“When you read English sentences, try to analyze them; if you come across a good expression, make an effort to remember it”, these were the golden words that he spoke to a novice writer, and I couldn’t thank him enough. Our office was in Clifton, and I lived in Malir. Allan was staying at the Marriott, and I was sceptical while inviting him to my 80sq-yards quarter. When I did express my desire to invite him for lunch to my home on a weekend, he didn’t blink before nodding in the affirmative.

I remember him appreciating my few books that I had at home. I was unmarried but engaged; he enquired about my fiancée and I took him to my would-be in-laws. He met my future wife, and they struck a common chord. When the products were launched and the time came for him to leave, we were sad. On the last day before he left in 1991, I spend almost an entire day with him going to the Clifton beach and chatting to our heart’s content. I was proud that in the entire team perhaps I was the closest to him.

When he told me that it was his last advertising assignment and after retirement he would no more be launching products, I wondered why. And what he told me is still etched in my mind, and it changed my entire career path. Alan said, “After spending 40 years of my life in advertising, I think it is not a profession for intellectually grown-up people”. He advised me earnestly that I do more worthwhile things. I was out of advertising within a couple of years, though how worthwhile that decision was remains debatable.

Alan went back to England, I went into journalism and teaching, but we kept contact. Alan wanted to complete his formal education that he had left during the Second World War. “I am back in college”, he wrote to me enthusiastically. He did Bachelors and then his Master’s degrees at King’s College London. He was a history buff and wanted to do his PhD at Imperial College. He joined Latin language classes to do some primary research in medieval history. Then, over ten years passed till 2002, when I found myself in Holland on a training.

Alan and I had not met for ten years, but we had written to each other dozens of letters. I was in Harlem near Amsterdam, when I called him at his home in London. It was late at night and he picked up the phone; we were both excited and wanted to meet. He invited me to London, but I didn’t have a visa. “If you can’t come to London, London will come to you”, he retorted in his characteristic style. “Listen, over the weekend I will come to Brussels, and you join me there”, Alan suggested. Thanks to a Schengen visa, I could do that.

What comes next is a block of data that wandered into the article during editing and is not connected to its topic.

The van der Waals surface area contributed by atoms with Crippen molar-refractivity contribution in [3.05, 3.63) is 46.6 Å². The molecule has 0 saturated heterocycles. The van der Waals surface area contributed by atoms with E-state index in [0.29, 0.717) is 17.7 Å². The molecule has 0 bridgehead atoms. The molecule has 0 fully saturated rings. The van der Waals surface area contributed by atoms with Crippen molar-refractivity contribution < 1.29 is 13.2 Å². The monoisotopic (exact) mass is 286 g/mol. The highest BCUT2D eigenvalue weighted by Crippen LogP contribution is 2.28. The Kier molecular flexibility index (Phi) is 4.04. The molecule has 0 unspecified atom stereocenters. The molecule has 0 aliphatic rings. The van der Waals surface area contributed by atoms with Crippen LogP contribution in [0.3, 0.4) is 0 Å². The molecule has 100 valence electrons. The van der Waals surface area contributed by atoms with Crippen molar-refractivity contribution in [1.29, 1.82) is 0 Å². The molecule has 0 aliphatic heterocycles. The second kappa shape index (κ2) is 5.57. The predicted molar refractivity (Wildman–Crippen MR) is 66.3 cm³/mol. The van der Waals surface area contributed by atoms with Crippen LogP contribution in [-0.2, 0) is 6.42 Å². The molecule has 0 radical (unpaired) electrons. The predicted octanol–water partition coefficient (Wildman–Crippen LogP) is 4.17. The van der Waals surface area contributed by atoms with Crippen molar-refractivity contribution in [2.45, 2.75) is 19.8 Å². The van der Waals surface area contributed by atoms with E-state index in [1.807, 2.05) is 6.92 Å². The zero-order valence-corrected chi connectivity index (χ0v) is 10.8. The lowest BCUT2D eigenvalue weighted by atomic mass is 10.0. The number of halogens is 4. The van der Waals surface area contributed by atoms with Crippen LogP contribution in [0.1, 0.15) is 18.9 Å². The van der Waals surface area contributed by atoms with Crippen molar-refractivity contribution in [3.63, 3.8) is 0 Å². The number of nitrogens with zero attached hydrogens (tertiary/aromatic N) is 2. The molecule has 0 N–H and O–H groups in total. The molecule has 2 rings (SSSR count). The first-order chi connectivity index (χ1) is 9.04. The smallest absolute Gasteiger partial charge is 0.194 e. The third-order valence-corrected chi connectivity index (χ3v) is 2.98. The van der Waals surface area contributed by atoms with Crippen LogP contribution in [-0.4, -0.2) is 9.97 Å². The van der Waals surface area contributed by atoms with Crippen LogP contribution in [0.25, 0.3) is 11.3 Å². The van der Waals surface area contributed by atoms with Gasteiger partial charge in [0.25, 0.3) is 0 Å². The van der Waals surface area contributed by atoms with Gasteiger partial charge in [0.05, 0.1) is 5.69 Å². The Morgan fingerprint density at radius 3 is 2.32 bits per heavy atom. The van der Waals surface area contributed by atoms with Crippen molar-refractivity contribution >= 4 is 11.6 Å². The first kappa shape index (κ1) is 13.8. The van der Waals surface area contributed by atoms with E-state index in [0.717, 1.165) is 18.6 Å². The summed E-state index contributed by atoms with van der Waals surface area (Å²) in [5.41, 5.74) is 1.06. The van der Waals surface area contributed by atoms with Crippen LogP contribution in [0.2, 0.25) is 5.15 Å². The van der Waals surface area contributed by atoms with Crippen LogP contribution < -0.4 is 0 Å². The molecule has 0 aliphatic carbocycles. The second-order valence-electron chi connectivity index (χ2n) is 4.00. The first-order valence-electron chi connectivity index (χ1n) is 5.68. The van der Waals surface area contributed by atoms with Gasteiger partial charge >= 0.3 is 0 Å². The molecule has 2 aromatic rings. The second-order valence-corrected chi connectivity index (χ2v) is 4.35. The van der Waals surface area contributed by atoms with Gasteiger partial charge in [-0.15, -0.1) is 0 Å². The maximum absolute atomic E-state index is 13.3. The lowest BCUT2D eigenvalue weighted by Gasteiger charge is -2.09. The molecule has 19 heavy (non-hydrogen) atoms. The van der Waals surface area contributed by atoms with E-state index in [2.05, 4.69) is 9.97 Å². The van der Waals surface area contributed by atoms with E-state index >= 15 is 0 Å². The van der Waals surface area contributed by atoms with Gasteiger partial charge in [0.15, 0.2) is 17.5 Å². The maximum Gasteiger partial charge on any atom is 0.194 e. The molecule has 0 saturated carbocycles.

That was the wedding day of Dutch Prince Willem-Alexander who was marrying a 20-year-old Argentine girl Maxima Zorreguieta, who is now Queen Maxima of the Netherlands. Anyhow, I reached Brussels by train and saw Alan waiting for me at the platform. That weekend was one of the best in my lifetime. He narrated to me how he had completed his college and university education, and then was on his way to do his doctorate in history. He was already over 70. I shared with him my adventures and we both laughed and he took me to some of the best restaurants in Brussels where wine was aplenty.

Then we kept in touch, and luckily I won a British Council scholarship to do a Master’s in education at the University of Leeds. I informed Alan, and he was there at Heathrow Airport well past midnight to receive us. He was already in his mid-70s, and waited for us for six hours at the airport as our flight got delayed and then immigration took longer than expected. We stayed with him for a few days before moving to Leeds. And I moved on to do my PhD at Birmingham, and we met off and on.

You are an important part of my life, Alan. Rest in peace – the likes of you are rare.

The writer holds a PhD from the University of Birmingham, UK and works in Islamabad.

Email: [email protected]